Transformation of Political Community: Ethical Foundations of the Post-Westphalian Era

Transformation of Political Community: Ethical Foundations of the Post-Westphalian Era

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By (author) Andrew Linklater

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  • Publisher: Polity Press
  • Format: Paperback | 272 pages
  • Dimensions: 159mm x 227mm x 15mm | 374g
  • Publication date: 11 February 1998
  • Publication City/Country: Oxford
  • ISBN 10: 0745613365
  • ISBN 13: 9780745613369
  • Illustrations note:
  • Sales rank: 424,592

Product description

Sovereign nation states, which were formed in the context of major war, have been deeply exclusionary in their dealings with minority cultures and alien outsiders. In this book, Andrew Linklater claims that globalization, the pacification of core areas of the world economy and ethnic revolt challenge these traditional practices. As a result, new forms of political community and citizenship have become possible. In an original synthesis of recent developments in social and political theory, The Transformation of Political Community argues for new forms of political community which are cosmopolitan, sensitive to cultural differences and committed to reducing material inequalities. The book provides a bold account of post--Westphalian societies and the ethical principles which should inform their external relations. Linklater argues for political communities in which human relations are governed by dialogue and consent rather than power and force. The Transformation of Political Community will be of interest to students and academics in international relations, politics and sociology.

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"This is one of the two or three most important works of international political theory of the 1990s, a book that will be required reading for everyone concerned with the ethical foundations of the emerging post--Westphalian international order. It is not simply the best account yet available of the contribution critical theory can make to International Relations, it is the most impressive work of international theory in general to have been produced in Britain since Bulla s Anarchical Society twenty years ago." Chris Brown, University of Southampton "This will be one of the most important books in international theory published in this decade. In it, Linklater follows the logic of his two earlier books to outline his vision of post nation--state communities. This is a magisterial work, revealing a profound understanding of the competing ethical debates within international theory. Linklater has written a magnum opus: it is a powerful examination of patterns of inclusion and exclusion in international politics. He makes a persuasive case for a different form of political community by extending Habermasa s notions of discourse ethics into the international realm. This will be required reading for all those interested in international ethics and in international political theory." Steve Smith, University of Wales, Aberystwyth "Andrew Linklater has been one of the major voices in contemporary international relations theory ... his latest book is ... his best. By any gauge, this is a book of large ambitions and implications and it is a tribute to the power of the book that it succeeds in making so complex a case splendidly." International Affairs "The Transformation of Political Community really is one of the most important books in international theory published in the last decade or so. It offers a major contribution to contemporary international relations theory, and feeds usefully into the literatures on globalization, European integration, and cosmopolitan democracy. At the same moment, it is an outstanding work of political theory ... the range and depth of scholarship deployed in its crafting has resulted in a dense work, but one that is also unfashionably readable." Political Studies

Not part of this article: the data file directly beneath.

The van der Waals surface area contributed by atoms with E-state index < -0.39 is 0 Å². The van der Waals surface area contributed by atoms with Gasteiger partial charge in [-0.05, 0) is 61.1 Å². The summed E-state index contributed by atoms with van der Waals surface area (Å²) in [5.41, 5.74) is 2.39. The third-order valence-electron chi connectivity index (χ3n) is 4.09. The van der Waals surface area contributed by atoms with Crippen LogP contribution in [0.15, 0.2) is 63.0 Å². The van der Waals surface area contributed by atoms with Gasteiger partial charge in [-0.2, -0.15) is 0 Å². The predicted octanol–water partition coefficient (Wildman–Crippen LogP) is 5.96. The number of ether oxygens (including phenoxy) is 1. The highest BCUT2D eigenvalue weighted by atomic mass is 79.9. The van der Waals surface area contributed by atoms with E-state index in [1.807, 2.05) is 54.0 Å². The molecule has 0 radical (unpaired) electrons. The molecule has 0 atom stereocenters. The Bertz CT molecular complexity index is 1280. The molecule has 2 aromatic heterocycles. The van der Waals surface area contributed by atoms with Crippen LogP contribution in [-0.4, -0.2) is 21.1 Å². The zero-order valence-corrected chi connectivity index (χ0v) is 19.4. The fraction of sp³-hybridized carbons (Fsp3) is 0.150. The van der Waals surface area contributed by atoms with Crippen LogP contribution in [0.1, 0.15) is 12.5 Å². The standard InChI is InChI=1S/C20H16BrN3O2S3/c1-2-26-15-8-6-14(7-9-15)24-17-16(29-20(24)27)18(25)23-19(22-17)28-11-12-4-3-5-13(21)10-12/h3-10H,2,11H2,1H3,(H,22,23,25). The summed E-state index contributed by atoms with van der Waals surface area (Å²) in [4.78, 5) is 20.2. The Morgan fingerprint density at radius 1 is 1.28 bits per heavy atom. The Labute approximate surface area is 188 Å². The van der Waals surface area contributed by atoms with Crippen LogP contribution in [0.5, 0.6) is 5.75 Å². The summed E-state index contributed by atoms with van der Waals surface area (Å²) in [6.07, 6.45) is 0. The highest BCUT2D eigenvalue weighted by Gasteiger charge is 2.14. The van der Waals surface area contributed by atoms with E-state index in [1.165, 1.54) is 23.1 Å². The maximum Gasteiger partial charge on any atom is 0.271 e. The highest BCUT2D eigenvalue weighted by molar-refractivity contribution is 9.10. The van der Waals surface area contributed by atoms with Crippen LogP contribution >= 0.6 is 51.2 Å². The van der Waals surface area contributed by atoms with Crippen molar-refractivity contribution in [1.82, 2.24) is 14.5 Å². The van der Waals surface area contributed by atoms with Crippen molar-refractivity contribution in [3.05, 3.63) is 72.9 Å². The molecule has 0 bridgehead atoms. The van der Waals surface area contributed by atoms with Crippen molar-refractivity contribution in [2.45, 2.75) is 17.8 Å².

Table of contents

Preface and Acknowledgements. 1. Anarchy, Community and Critical International Theory. The Critique of Neo--Realism. The Problem of Community in International Relations. The Changing Context of the Modern State. Theorizing the Reconfiguration of Political Community. 2. Universality, Difference and the Emancipatory Project. Difference, Self--determination and Exclusion. The State, Citizenship and Humanity. Universalism, Domination and Otherness. 3. The Dialogic Ethic and the Transformation of Political Community. Limits on Exclusion: Membership, Citizenship and Global Responsibilities. The Dialogic Community. Dialogue and Discourse. Universalism Revisited. 4. The Modes of Exclusion and the Boundaries of Community. The Critical Sociology of Inclusion and Exclusion. Social Learning and International Relations. Inclusion and Exclusion in World Civilisations. Towards a Sociology of Bounded Communities. 5. State Power, Modernity and its Potentials. Origins of the Paradoxes of the Modern State. On the Ambiguities of State Power. On the Possibility of New State Structures. The Post--Exclusionary State: Answerability to Universal Rationales. 6. Community and Citizenship in the Post--Westphalian Era. Citizenship and its Development. The Problem of the Exclusionary Sovereign State. Beyond the Westphalian State. Citizenship in the Post--Westphalian State. Cosmopolitan Citizenship. Conclusion. Notes. Bibliography. Index.